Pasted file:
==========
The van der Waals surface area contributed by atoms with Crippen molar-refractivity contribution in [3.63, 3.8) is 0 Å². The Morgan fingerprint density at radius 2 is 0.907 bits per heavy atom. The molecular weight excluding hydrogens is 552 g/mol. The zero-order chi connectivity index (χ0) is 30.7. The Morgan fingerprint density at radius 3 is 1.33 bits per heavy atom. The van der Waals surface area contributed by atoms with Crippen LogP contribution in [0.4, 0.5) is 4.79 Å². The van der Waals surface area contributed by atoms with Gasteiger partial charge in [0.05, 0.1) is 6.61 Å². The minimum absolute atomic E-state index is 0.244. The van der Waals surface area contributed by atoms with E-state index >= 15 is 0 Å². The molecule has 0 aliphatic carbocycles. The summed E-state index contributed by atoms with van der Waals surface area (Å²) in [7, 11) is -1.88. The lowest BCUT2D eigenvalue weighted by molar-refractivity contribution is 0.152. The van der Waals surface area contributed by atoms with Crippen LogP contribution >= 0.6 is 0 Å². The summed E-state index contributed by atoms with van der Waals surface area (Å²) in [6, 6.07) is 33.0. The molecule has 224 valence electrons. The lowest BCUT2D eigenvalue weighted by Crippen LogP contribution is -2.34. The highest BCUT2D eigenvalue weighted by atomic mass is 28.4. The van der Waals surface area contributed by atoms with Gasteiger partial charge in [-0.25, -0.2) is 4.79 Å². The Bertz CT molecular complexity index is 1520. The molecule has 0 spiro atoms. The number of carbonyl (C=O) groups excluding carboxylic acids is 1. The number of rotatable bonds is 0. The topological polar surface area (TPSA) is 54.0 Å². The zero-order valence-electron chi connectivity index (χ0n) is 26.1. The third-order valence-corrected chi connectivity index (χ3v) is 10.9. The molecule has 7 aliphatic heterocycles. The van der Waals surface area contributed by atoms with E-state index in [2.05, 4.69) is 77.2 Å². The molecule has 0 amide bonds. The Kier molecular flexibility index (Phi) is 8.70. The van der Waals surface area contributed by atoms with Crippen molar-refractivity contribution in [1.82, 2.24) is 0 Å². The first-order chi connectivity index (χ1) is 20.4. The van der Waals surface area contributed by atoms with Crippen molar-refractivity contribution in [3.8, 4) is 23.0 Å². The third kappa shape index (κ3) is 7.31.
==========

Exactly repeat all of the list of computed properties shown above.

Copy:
The van der Waals surface area contributed by atoms with Crippen molar-refractivity contribution in [3.63, 3.8) is 0 Å². The Morgan fingerprint density at radius 2 is 0.907 bits per heavy atom. The molecular weight excluding hydrogens is 552 g/mol. The zero-order chi connectivity index (χ0) is 30.7. The Morgan fingerprint density at radius 3 is 1.33 bits per heavy atom. The van der Waals surface area contributed by atoms with Crippen LogP contribution in [0.4, 0.5) is 4.79 Å². The van der Waals surface area contributed by atoms with Gasteiger partial charge in [0.05, 0.1) is 6.61 Å². The minimum absolute atomic E-state index is 0.244. The van der Waals surface area contributed by atoms with E-state index >= 15 is 0 Å². The molecule has 0 aliphatic carbocycles. The summed E-state index contributed by atoms with van der Waals surface area (Å²) in [7, 11) is -1.88. The lowest BCUT2D eigenvalue weighted by molar-refractivity contribution is 0.152. The van der Waals surface area contributed by atoms with Crippen LogP contribution >= 0.6 is 0 Å². The summed E-state index contributed by atoms with van der Waals surface area (Å²) in [6, 6.07) is 33.0. The molecule has 224 valence electrons. The lowest BCUT2D eigenvalue weighted by Crippen LogP contribution is -2.34. The highest BCUT2D eigenvalue weighted by atomic mass is 28.4. The van der Waals surface area contributed by atoms with Gasteiger partial charge in [-0.25, -0.2) is 4.79 Å². The Bertz CT molecular complexity index is 1520. The molecule has 0 spiro atoms. The number of carbonyl (C=O) groups excluding carboxylic acids is 1. The number of rotatable bonds is 0. The topological polar surface area (TPSA) is 54.0 Å². The zero-order valence-electron chi connectivity index (χ0n) is 26.1. The third-order valence-corrected chi connectivity index (χ3v) is 10.9. The molecule has 7 aliphatic heterocycles. The van der Waals surface area contributed by atoms with E-state index in [2.05, 4.69) is 77.2 Å². The molecule has 0 amide bonds. The Kier molecular flexibility index (Phi) is 8.70. The van der Waals surface area contributed by atoms with Crippen molar-refractivity contribution in [1.82, 2.24) is 0 Å². The first-order chi connectivity index (χ1) is 20.4. The van der Waals surface area contributed by atoms with Crippen molar-refractivity contribution in [3.8, 4) is 23.0 Å². The third kappa shape index (κ3) is 7.31.